Maryland sea duck hunt highlights beauty of sport
ANNAPOLIS, Md. – A journalist, orthopedic consultant, welder and deputy sheriff enter a floating blind in the middle of the Chesapeake Bay…
What may seem like the line to a ridiculous joke is anything but that. Two days before Thanksgiving, Capt. Brandon Moore and his first mate Stephanie Shields took a group of waterfowl hunters to the middle of the bay and dropped them off in a blind just before the sun began to crest the hills.
Moore was born and raised on Kent Island – where his charter service is located – and fell in love with hunting and fishing. According to his website, he’s “spent over 20 years with a dredging contractor and aggregate producer that specializes in oyster recovery operations, and the development of oyster and fishing reefs in the Chesapeake Bay, Delaware Bay and surrounding tributaries.”
As the sun finally rose over the banks around 6:30 a.m., fiery hues of red, orange and yellow rising above the horizon, the silhouettes of surf scoters began diving around the pod called in by their plastic counterparts.
With enough light to illuminate the water, we could see groups of four to six ducks flying in the distance. Luckily, we didn’t have to call them in – none were decoy shy through the first few hours.
Within five minutes of legal hours opening, a beautiful surf scoter drake came cruising into our 12 o’clock spread. Daryl Mummert, the welder, took a shot at it but clipped it, giving me ample opportunity to take a follow-up shot when it crossed into our 10 o’clock. The 2-shot sailed through the air and knocked the drake down, a quick kill to set off a chain of knocks that the others would get over the rest of the hunt, but more on that in a moment.
What was most surprising about this first bird wasn’t that it came so early, it was that it took two people to take it down. I was unaware heading into the hunt that sea ducks are tough-skinned and that it typically takes at least two shots to kill one – one when it’s in the air, one when it’s on the water. Mummert, a highly-experienced waterfowl hunter, explained all of this in the following minutes with a congratulatory tone.
Mummert’s experience comes from many years on the water with his 12-gauge in hand, and his favorite spot is Chincoteague, Va. He has property there that allows him to head out many times a year for multiple seasons. His experience was invaluable for this hunt, as he would call birds out that were almost impossible for fresh eyes like mine. He also would call distance for us, and taught me that if I think my lead is long enough, it probably isn’t – in short, these birds are fast.
The second bird down came from Patrick Vega, a brown and black surf scoter hen. As Moore’s boat circled around to retrieve it, Mummert’s bird – a surf scoter drake – came in locked giving him a perfect shot. Within 20 minutes, Vega’s second and final bird came in from our 6 o’clock and he knocked it out of the air with ease. As it floated into our blind, we noticed that it, too, was a surf scoter drake.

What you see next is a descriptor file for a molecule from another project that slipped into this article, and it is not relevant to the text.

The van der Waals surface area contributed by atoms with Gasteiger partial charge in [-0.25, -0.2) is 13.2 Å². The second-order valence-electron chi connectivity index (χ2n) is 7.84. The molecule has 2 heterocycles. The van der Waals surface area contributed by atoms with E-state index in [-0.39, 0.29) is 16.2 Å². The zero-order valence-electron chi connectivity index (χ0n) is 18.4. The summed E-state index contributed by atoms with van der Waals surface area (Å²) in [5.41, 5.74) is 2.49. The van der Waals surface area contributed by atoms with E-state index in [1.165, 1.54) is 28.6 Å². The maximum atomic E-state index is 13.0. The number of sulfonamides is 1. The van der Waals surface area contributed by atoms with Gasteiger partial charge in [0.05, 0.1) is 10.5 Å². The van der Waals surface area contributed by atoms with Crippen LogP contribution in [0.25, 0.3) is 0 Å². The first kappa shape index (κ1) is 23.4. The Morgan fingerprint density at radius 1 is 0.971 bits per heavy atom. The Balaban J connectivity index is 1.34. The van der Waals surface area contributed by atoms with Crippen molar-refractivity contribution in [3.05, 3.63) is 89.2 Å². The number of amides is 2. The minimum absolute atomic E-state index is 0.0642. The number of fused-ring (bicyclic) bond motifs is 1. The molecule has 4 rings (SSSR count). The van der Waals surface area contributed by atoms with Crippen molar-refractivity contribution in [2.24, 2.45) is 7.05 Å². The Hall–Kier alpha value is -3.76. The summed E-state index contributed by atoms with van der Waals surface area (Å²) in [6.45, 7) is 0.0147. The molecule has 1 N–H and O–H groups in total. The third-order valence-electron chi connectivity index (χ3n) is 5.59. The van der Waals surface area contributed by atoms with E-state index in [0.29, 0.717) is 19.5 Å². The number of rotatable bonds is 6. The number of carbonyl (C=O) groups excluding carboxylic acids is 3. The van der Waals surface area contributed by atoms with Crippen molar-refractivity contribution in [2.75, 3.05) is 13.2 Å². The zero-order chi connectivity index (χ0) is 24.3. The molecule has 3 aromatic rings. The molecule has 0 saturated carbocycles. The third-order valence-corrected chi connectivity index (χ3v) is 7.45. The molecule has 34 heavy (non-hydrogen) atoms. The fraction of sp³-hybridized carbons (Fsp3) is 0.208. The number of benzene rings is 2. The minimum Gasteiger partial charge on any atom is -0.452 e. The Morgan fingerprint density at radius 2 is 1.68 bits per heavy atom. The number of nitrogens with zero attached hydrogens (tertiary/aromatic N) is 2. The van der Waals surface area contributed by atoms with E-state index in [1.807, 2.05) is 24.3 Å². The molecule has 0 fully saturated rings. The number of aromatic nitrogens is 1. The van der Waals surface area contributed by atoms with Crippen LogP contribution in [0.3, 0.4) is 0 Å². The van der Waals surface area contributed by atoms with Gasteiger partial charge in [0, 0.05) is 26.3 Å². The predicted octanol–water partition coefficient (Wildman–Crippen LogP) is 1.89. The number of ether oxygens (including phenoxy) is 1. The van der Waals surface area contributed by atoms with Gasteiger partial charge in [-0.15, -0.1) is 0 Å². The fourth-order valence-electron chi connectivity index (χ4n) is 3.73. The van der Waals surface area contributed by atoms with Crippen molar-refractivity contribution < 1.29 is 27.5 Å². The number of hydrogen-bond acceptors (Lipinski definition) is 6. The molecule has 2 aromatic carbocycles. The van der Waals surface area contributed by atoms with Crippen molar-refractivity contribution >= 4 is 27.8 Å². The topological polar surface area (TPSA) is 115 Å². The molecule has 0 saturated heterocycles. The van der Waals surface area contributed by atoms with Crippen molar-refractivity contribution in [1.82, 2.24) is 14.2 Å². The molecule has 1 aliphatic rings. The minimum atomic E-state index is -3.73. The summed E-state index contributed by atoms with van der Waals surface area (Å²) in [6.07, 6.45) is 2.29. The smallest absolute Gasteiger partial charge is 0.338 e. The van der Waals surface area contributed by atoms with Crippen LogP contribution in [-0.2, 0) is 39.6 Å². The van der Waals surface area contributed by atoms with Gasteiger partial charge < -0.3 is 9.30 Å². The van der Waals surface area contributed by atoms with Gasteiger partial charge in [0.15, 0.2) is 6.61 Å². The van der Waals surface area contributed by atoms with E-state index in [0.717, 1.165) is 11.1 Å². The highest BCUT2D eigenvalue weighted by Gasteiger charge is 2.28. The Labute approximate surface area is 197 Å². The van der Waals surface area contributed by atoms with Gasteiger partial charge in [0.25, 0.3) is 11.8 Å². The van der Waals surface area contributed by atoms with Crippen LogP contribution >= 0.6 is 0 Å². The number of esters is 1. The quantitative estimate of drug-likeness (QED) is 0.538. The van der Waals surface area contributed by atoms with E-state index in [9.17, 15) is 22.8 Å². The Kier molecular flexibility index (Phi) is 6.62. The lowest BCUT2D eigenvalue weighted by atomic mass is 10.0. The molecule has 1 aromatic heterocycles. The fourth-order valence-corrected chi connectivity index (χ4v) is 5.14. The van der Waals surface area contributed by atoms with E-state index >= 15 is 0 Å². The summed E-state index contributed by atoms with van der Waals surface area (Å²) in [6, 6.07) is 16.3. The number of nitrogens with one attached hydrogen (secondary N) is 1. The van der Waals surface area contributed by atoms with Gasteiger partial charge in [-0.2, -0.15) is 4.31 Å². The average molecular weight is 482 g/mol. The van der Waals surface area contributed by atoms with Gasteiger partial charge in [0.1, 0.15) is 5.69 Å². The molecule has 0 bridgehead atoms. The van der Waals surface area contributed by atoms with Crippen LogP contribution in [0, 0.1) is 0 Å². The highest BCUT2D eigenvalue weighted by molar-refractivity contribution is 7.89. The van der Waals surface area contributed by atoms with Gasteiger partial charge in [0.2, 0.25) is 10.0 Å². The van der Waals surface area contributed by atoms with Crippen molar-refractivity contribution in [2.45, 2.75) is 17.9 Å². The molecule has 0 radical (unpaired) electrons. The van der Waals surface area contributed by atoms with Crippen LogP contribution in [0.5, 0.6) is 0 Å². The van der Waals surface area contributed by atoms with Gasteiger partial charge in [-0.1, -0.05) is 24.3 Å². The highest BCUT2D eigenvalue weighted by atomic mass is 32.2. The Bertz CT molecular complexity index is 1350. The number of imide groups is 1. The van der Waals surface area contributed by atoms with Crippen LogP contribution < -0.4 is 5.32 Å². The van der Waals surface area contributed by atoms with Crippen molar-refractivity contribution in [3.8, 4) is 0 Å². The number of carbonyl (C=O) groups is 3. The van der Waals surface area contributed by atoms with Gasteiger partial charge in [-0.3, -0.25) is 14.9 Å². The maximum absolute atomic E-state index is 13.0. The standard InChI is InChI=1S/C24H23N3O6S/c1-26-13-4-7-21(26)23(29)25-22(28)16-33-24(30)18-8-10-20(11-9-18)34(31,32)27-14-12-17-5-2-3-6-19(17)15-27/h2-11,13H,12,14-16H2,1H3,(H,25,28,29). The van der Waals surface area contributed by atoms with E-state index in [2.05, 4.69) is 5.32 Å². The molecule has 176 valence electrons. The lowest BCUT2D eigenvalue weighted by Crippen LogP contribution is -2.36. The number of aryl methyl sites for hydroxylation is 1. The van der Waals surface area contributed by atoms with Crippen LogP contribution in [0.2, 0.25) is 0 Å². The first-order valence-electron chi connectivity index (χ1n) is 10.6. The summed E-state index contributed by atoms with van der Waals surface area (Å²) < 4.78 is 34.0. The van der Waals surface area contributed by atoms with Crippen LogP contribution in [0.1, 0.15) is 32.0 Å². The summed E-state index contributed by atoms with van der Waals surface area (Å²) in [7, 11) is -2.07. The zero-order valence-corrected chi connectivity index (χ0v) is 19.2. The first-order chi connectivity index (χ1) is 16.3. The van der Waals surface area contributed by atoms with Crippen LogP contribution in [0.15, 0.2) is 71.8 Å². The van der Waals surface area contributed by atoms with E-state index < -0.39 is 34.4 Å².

The males have beautiful white, bright orange and yellow beaks with a hint of red. On the top of the bill are symmetrical black circles that, when looking from afar, look like giant black eyes. Kind of eerie, but gorgeous nonetheless.
The deputy, Tyler Dopson, claimed the fifth surf scoter soon after Vega’s final bird came in. It was a clean shot that easily knocked it out of its dive. And after a long hiatus that saw a couple of missed shots between us, another surf scoter hen came flying in from our 6 o’clock. As it crossed Vega’s path, I pulled up and led the bird for a few seconds. As soon as I had a long enough lead, my shot sailed through the air and found its mark, knocking the hen down hard as it crashed into a wave. A few seconds later, it bobbed above the water and was still alive, so I attempted to deliver the kill shot. Instead, the hen went under again. Worried that a critically wounded bird was going to get away, we radioed to Moore and Shields to see if they could finish it off and net it onto the boat. Thankfully, they were successful.
That hen ended up to be the final bird of the day, and even though we were successful in our own ways it was a bluebird day — in Maryland, the sea duck daily limit is five birds. The reason for our moderate success lies in the temperature, which started out in the mid to high 40-degree range and was 55-degrees when we called it a day around 11:30 a.m. What seems like a chilly day is actually warm for duck hunting, as waterfowl tend to be more active in cold, sub-40 weather.
On the way back, our birds rested on the small, white starboard table. Feathers ruffling in the cool air, it was hard to stay inside and not admire the beauty of the birds and take in the experience of the morning. It was my first-ever duck hunt – a hunt that snapped a long line of nonsuccesses – and to be able to enjoy that experience with others was something I’ll never forget.
Finally, 40 minutes later, we were back on land. Fresh sea legs returned to their normal mode of function as we loaded up our gear into the truck and changed into more comfortable outfits. As we said our goodbyes and hopped into the truck, tired and happy, we couldn’t wait to recap the day to our respective friends and family — possibly over a nice bag of teriyaki sea duck jerky after breasting out our prizes.
For those interested in a guided hunt on the Chesapeake Bay, Capt. Moore’s contact information can be found at http://www.chasintailch.com/
(Photos by Andrew Spellman unless credited to another photographer)